Master of Business Administration (MBA): Supply Chain Management

An MBA in Supply Chain Management focuses on supply, delivery and management subjects, such as customer behavior, pricing, communicating with suppliers, quality management and financial strategies. Find out more about the curriculum and future options for graduates.

Essential Information

Students in supply chain management degree programs learn about multiple areas of production and supply management. Most MBA programs in supply chain management take two years or more to complete, and students may be required to complete internships or study abroad programs. In order to apply, students must hold a bachelor's degree. Combined with work experience, the supply chain master's degree can be a stepping stone to further professional certifications and credentials.


Master of Business Administration in Supply Chain Management Degree

MBA programs typically include general courses in marketing, finance, and economics. Students who choose to specialize in supply chain management also learn to handle contract negotiations with vendors and oversee the methods that firms use to purchase, store and market supplies. Common course topics include:

  • Logistics
  • Project management
  • Operations management
  • Supply chain cost and design
  • Negotiations in supply chain management

Popular Career Options

With an MBA in Supply Chain Management, students are prepared for careers in purchasing, procurement, or inventory management. Possible job titles include:

  • Logistician
  • E-business manager
  • Supply chain manager
  • Storage and distribution manager

Salary Information and Career Outlook

The U.S. Bureau of Labor Statistics (BLS) predicts a 2% increase in employment for logisticians from 2014 to 2024. In 2015, the majority of logisticians were earning between $45,830 and $115,960 a year, according to BLS data. Supply chain managers are part of the 'all other managers' category, and these jobs are expected to grow slower-than-average, by only 2%-4%, from 2014 to 2024; a 2% growth is expected for storage and distribution managers as well. BLS statistics show that the median annual salary for 'all other managers', including supply chain managers in 2015 was $104,850; for all transportation, storage and distribution managers, it was $86,630.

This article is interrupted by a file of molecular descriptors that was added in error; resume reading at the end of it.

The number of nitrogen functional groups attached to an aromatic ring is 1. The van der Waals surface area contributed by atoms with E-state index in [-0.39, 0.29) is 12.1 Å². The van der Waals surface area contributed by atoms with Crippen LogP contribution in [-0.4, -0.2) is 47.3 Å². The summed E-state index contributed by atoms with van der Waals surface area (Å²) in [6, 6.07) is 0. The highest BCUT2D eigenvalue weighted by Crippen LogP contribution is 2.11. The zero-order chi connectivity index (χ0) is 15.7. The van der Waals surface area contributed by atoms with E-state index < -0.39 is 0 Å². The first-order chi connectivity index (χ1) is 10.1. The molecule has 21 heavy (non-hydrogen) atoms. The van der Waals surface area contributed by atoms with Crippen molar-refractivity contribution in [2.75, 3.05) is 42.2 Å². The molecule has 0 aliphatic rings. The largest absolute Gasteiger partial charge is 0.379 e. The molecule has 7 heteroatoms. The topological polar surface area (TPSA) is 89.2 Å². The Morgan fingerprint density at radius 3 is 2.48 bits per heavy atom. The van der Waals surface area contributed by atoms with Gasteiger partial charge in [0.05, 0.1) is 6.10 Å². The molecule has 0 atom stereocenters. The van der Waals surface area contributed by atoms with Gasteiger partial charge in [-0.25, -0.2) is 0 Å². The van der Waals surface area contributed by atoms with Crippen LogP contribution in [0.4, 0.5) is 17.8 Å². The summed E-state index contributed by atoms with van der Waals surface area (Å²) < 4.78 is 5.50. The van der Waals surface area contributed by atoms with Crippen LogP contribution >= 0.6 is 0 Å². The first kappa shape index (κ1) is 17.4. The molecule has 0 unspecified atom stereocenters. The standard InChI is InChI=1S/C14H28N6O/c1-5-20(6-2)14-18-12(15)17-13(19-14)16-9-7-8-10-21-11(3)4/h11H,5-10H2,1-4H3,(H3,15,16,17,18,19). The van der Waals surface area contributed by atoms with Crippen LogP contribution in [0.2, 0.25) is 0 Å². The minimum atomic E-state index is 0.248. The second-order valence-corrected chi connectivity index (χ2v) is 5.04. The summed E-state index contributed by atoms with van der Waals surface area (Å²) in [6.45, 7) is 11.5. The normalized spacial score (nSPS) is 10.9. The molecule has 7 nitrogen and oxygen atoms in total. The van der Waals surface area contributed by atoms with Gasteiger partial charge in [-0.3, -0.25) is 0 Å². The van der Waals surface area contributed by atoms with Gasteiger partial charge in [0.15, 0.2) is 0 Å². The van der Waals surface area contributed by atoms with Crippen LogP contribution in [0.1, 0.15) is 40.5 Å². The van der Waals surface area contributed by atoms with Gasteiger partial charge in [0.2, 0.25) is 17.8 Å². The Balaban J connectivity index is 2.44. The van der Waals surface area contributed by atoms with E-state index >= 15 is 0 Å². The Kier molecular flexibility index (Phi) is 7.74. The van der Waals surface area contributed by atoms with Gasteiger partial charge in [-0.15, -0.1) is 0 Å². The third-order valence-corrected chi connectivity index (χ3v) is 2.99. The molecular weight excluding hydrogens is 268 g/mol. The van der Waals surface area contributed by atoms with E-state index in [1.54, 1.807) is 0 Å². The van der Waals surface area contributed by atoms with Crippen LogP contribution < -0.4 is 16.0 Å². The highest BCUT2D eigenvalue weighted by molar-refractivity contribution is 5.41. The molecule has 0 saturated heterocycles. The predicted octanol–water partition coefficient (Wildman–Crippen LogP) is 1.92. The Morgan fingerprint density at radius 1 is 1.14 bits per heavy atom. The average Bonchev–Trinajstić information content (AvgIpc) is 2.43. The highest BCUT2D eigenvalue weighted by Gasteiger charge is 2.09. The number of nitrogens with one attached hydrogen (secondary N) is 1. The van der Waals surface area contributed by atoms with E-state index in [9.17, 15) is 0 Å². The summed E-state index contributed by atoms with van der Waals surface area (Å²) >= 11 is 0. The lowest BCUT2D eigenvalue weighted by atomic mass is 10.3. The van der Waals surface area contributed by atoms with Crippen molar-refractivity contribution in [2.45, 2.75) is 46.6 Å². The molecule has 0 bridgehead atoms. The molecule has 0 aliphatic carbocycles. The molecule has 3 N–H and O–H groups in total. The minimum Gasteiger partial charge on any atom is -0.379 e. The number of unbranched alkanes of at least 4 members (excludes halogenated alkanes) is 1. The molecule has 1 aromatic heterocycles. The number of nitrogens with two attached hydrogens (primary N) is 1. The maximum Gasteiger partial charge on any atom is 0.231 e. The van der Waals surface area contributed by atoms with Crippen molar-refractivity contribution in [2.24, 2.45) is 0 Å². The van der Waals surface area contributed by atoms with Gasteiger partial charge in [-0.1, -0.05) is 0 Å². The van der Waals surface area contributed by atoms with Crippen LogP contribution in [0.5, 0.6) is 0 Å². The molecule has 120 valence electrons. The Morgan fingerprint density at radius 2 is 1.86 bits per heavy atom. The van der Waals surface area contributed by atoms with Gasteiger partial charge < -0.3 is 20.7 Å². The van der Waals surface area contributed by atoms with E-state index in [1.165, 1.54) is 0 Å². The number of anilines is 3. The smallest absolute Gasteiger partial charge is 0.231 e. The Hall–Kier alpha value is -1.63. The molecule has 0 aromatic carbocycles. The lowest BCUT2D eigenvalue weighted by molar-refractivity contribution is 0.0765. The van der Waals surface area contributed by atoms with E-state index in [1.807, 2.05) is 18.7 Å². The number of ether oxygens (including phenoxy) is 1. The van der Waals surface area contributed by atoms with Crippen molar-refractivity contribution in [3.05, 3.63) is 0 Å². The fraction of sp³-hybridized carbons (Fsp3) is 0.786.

Continuing Education and Professional Certification Options

For those who desire further education, the next step is a Ph.D. in Supply Chain Management. These programs are typically available to individuals with a bachelor's or master's degree in a related area. Students generally complete coursework in areas such as retail supply chain management, and logistics. They also conduct research leading to a final dissertation.

Supply chain management professionals can bolster their careers by earning professional credentials from organizations like the Association for Operations Management (APICS) and the Institute for Supply Management (ISM). APICS offers a Certified Supply Chain Professional credential to individuals who meet experience and/or education requirements and who pass an exam (www.apics.org). ISM offers multiple certifications, including the Certified Professional in Supply Management (CPSM) and the Certified in Supply Management (CSM) credentials (www.ism.ws). The CPSM exam requires three years of professional supply management experience and a bachelor's degree, while the CSM requires a high school diploma or associate's degree and three to five years of experience, depending on the applicant's education level.

MBA in Supply Chain Management programs include specialized training in inventory management, including its movement, storage, and processing, alongside general business studies. When they finish, students are ready for managerial positions in the field and to seek professional certification.


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